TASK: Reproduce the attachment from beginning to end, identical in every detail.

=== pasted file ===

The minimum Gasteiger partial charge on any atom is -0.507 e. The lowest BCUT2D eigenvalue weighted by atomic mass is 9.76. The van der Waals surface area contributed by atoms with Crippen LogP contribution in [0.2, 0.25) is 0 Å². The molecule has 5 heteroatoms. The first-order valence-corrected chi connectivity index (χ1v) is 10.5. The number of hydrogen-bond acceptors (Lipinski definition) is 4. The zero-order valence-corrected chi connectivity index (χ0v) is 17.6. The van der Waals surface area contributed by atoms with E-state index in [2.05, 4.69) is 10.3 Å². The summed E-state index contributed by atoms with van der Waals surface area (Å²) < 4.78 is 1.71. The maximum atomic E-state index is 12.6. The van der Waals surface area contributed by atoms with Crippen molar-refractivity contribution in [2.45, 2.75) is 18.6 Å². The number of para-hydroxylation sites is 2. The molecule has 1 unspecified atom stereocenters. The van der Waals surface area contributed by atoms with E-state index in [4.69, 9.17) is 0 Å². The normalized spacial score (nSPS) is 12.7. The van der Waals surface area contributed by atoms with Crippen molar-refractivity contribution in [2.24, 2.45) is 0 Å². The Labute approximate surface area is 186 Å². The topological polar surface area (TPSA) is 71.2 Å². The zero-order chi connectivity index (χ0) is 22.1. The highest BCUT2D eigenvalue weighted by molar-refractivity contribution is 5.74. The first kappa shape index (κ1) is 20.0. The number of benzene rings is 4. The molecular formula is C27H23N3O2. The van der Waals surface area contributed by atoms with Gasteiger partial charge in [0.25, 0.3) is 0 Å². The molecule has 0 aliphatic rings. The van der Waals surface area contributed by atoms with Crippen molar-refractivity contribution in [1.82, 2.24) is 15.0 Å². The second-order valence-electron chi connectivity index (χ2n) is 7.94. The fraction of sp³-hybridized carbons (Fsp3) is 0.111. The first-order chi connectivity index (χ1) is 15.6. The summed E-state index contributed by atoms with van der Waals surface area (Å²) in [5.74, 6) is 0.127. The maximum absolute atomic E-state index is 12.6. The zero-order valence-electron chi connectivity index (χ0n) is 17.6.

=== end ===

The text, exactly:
The minimum Gasteiger partial charge on any atom is -0.507 e. The lowest BCUT2D eigenvalue weighted by atomic mass is 9.76. The van der Waals surface area contributed by atoms with Crippen LogP contribution in [0.2, 0.25) is 0 Å². The molecule has 5 heteroatoms. The first-order valence-corrected chi connectivity index (χ1v) is 10.5. The number of hydrogen-bond acceptors (Lipinski definition) is 4. The zero-order valence-corrected chi connectivity index (χ0v) is 17.6. The van der Waals surface area contributed by atoms with E-state index in [2.05, 4.69) is 10.3 Å². The summed E-state index contributed by atoms with van der Waals surface area (Å²) < 4.78 is 1.71. The maximum atomic E-state index is 12.6. The van der Waals surface area contributed by atoms with Crippen molar-refractivity contribution in [2.45, 2.75) is 18.6 Å². The number of para-hydroxylation sites is 2. The molecule has 1 unspecified atom stereocenters. The van der Waals surface area contributed by atoms with E-state index in [4.69, 9.17) is 0 Å². The normalized spacial score (nSPS) is 12.7. The van der Waals surface area contributed by atoms with Crippen molar-refractivity contribution in [2.24, 2.45) is 0 Å². The Labute approximate surface area is 186 Å². The topological polar surface area (TPSA) is 71.2 Å². The zero-order chi connectivity index (χ0) is 22.1. The highest BCUT2D eigenvalue weighted by molar-refractivity contribution is 5.74. The first kappa shape index (κ1) is 20.0. The number of benzene rings is 4. The molecular formula is C27H23N3O2. The van der Waals surface area contributed by atoms with Gasteiger partial charge in [0.25, 0.3) is 0 Å². The molecule has 0 aliphatic rings. The van der Waals surface area contributed by atoms with Crippen molar-refractivity contribution in [1.82, 2.24) is 15.0 Å². The second-order valence-electron chi connectivity index (χ2n) is 7.94. The fraction of sp³-hybridized carbons (Fsp3) is 0.111. The first-order chi connectivity index (χ1) is 15.6. The summed E-state index contributed by atoms with van der Waals surface area (Å²) in [5.74, 6) is 0.127. The maximum absolute atomic E-state index is 12.6. The zero-order valence-electron chi connectivity index (χ0n) is 17.6.